Some ministry leaders, when they come to the conclusion they will have these human reactions to temptation, put on a mask and pretend they don’t react to this worldly stimuli. Mask wearing is a proven short-cut to disillusionment and burnout.
The classic Biblical example is Jesus in the garden of Gethsemane. The human Jesus became so tempted by the thoughts of pain and agony he cried out to Father to change the plan. Remember, Jesus was without sin. He did not sin in being tempted so greatly.
How many ministry leaders who are frustrating themselves to burnout, if they really understood, could just relax and enjoy the new covenant? Tens of thousands for sure.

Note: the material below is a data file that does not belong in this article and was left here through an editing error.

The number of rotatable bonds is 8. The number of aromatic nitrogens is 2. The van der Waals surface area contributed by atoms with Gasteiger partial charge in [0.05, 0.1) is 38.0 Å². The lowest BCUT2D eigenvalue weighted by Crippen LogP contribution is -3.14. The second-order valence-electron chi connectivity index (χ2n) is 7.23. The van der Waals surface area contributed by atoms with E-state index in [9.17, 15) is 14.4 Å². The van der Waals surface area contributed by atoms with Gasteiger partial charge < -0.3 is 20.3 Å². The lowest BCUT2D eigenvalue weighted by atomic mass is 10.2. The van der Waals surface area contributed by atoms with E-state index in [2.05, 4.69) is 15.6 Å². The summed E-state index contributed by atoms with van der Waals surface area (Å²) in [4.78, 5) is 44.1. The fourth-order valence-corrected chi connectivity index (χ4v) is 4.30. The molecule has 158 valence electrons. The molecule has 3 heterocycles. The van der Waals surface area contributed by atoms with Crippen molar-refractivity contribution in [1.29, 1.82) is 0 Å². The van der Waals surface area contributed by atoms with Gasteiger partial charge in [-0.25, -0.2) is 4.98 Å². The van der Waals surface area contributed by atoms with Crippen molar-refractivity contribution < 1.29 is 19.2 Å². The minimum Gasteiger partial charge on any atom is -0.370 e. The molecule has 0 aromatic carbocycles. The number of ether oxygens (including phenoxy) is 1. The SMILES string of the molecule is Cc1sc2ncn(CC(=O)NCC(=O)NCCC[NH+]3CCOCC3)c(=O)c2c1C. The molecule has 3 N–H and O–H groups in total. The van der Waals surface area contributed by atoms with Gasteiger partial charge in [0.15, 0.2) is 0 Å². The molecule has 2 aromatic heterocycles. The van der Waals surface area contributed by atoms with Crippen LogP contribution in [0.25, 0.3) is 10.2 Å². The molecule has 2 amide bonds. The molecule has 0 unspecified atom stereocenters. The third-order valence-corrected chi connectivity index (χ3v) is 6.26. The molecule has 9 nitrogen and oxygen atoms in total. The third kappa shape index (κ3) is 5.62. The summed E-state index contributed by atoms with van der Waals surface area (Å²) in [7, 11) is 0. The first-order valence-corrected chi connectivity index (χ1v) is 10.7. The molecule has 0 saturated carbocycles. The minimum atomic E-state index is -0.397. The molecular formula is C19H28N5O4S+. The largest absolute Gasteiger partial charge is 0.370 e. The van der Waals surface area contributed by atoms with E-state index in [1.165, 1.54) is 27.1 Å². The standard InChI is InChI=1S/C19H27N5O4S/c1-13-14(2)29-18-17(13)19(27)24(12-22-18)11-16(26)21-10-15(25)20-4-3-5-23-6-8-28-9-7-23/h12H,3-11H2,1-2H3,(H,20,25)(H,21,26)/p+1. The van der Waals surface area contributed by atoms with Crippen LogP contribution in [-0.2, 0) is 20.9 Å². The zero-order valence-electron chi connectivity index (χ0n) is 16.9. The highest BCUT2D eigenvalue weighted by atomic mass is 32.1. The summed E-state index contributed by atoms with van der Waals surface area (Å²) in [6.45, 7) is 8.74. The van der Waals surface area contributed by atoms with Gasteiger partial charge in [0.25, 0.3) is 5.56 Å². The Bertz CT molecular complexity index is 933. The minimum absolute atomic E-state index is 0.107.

Consider this. When we are tempted, the temptation is calling us to be what we are not. We are a new creation, born again. Yet temptation calls us to do that which our heart knows is not the life of Christ in us. Also temptation is calling us to forget who we really are, and inviting us to become legalistic, motivating us to overcome the temptation as if it were separating us from Jesus. Temptation alone does not separate us from Jesus!
Once we have fallen for the lie that we can combat temptation with our will power, we begin to slowly wear out and head for burn-out. Please do not resist temptation with your own will power. The best approach to resisting temptation is by turning to Christ, our real life within. When temptation excites the dark emotions in us, Jesus becomes the answer – the only answer. When we are incredibly impatient, Jesus becomes our patience. When we feel deep bitterness and anger toward others, Jesus becomes our love and forgiveness.